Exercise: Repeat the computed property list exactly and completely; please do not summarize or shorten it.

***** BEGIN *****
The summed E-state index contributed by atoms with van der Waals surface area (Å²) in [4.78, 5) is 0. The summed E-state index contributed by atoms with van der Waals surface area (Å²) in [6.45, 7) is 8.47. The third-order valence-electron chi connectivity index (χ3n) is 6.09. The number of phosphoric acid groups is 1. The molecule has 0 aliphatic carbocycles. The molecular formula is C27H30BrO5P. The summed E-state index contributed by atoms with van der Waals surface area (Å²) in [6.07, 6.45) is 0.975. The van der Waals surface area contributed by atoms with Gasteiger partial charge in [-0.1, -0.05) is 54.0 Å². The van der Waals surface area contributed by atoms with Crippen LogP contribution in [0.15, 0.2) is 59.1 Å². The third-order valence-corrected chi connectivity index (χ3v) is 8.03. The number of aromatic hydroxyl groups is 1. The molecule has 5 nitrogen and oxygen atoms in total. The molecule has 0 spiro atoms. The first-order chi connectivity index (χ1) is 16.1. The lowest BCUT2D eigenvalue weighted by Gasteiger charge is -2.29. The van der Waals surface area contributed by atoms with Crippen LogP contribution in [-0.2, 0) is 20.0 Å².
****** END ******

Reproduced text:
The summed E-state index contributed by atoms with van der Waals surface area (Å²) in [4.78, 5) is 0. The summed E-state index contributed by atoms with van der Waals surface area (Å²) in [6.45, 7) is 8.47. The third-order valence-electron chi connectivity index (χ3n) is 6.09. The number of phosphoric acid groups is 1. The molecule has 0 aliphatic carbocycles. The molecular formula is C27H30BrO5P. The summed E-state index contributed by atoms with van der Waals surface area (Å²) in [6.07, 6.45) is 0.975. The van der Waals surface area contributed by atoms with Gasteiger partial charge in [-0.1, -0.05) is 54.0 Å². The van der Waals surface area contributed by atoms with Crippen LogP contribution in [0.15, 0.2) is 59.1 Å². The third-order valence-corrected chi connectivity index (χ3v) is 8.03. The number of aromatic hydroxyl groups is 1. The molecule has 5 nitrogen and oxygen atoms in total. The molecule has 0 spiro atoms. The first-order chi connectivity index (χ1) is 16.1. The lowest BCUT2D eigenvalue weighted by Gasteiger charge is -2.29. The van der Waals surface area contributed by atoms with Crippen LogP contribution in [-0.2, 0) is 20.0 Å².